Miscellaneous Reviews:

The Invisibles

(Written by Grant Morrison, art by various people Published monthly by Vertigo/DC Trade paperbacks available [see below] )

If you haven't read The Invisibles before, where have you been? Now in its fifth and final year, Grant Morrison's Invisibles have been through all sorts of sticky situations -- to hell and back. From meeting De Sade in the French Revolution; to being tortured by a high-ranking government official in London; to finding an HIV cure in New Mexico; to fighting yakuza gangsters in San Francisco; to taking acid in that New Orleans cemetery; to meeting De Sade again at the end of the twentieth century -- this has been one hell of a ride.

The Invisibles takes its ideas from everywhere; Mayan mythology, HP Lovecraft, chaos magick, Terence McKenna, tarot cards, The Prisoner, nanotechnology, Philip K. Dick, voodoo, R. A. Wilson, time travel, 70s Brit-cops Jason King and The Sweeney -- even PlayStation's Parappa the Rapper. It's an intelligent comic, provoking lively discourse on the internet newsgroups and bulletin boards devoted to it. It's one of those comics that you can read simply for the big guns and sexy characters, or you could get deeper and read into all the ideas. The idea of "the invisibles" dates back a few centuries and is connected to the Knights Templar, the Rosicrucians, the Illuminati, the Freemasons, and the Pyramid Conspiracy, but Morrison has subverted this idea. In his comic, the invisibles are not so much a secret society controlling the entire world, as a group of like-minded people opposed to the idea of one organisation controlling the world. Essentially, it breaks down into the age-old battle of the rebels against the empire, but Morrison is always ambiguous about whether the heroes really are the good guys. Because of this ambivalence, the reader is never sure how events will turn out. It always comes as a surprise when someone is seen to switch sides, and Morrison plans to keep readers guessing until the final issue in February next year.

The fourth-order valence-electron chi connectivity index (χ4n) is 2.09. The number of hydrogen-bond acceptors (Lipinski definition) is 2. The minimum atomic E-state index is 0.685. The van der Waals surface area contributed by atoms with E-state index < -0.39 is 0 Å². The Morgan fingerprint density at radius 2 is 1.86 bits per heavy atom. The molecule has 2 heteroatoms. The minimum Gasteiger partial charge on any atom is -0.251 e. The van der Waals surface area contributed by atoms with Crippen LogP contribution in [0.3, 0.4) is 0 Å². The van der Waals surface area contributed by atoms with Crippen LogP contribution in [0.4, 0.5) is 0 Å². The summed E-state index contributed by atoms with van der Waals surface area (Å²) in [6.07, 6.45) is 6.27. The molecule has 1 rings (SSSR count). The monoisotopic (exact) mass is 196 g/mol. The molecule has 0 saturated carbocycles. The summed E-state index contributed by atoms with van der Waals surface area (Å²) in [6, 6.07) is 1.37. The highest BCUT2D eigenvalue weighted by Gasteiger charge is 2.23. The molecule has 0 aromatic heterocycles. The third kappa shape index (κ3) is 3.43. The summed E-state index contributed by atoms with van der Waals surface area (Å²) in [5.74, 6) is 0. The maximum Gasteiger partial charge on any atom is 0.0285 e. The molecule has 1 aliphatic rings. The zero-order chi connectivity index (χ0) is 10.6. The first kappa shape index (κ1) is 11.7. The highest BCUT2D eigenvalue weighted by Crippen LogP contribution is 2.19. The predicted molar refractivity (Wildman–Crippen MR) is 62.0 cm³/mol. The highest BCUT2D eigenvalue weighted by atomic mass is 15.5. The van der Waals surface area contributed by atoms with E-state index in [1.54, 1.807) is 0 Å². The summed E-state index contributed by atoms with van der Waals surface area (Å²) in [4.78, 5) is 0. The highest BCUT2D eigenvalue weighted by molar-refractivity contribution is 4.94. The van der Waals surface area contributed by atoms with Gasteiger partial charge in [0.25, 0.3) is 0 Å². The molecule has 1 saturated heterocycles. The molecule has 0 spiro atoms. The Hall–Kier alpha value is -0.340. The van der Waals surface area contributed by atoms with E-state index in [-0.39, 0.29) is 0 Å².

Now in its fifth year, the comic has been through a number of art teams. The majority of artwork is good, with the team of Phil Jiminez, and John Stokes (the creators of Kula Shaker's K album sleeve) popularly considered the best. There are some disappointments, however, with a particular artistic low point being the usually good Jill Thompson, whose pencils are done no justice by Dennis Cramer's scrappy amateurish inks early on in the story. However, don't let this detract from the writing, and fear not because Thompson gets to make up for it later when she inks her own pencils in the She-Man arc.

The Invisibles has never really been a particular priority for DC, despite having a "re-launch" at the end of the first two years. This resulted in the comic being published as three volumes; the first dating from 1994-96 with 25 issues; the second from 1996-98 with 22 issues, and the final one in 1999, with 12 issues, counting backwards to #1 which arrives at the start of the new millennium. Getting hold of back issues can be difficult or easy, depending on how the title moves in and out of favour. There are three trade paperbacks available:

Invisibles: Say You Want a Revolution (collects issues 1-8 from Volume I)

Invisibles: Bloody Hell In America (collects issues 1-4 from Volume II)

Invisibles: Counting To None (collects issues 5-12 from Volume II, plus one story from a Vertigo One-Shot)

There is no collection of the remainder of issues from Volume I, that is to say issues 9-25. At this current moment in time, it seems DC has no intention of bringing them out in a trade paperback, although I've heard talk of them bringing out a collection of some of the issues from Volume II, starting where Counting To None left off. Not having the remainder of Volume I plays hell with continuity, which is crazy for a narrative that relies on knowing about incidents in the past to better understand those in the future. Maybe they'll bring one out some day, but I don't live in too much hope. In the meantime, for the remaining uncollected issues, your best bet is to trawl around the comics shops and conventions, or the internet. If you like reading things that make you think, you'll be happy with this comic. If you just like big explosions and The X-Files, you'll be happy with this comic. Read it now - before it's too late.

Website: http://www.barbelith.com/bomb The best Invisibles resource on the 'net. Features articles, links, issue-by-issue guide and lots more.

[Load time rating: **** but may be slow because of the graphics]

Anna Jellinek

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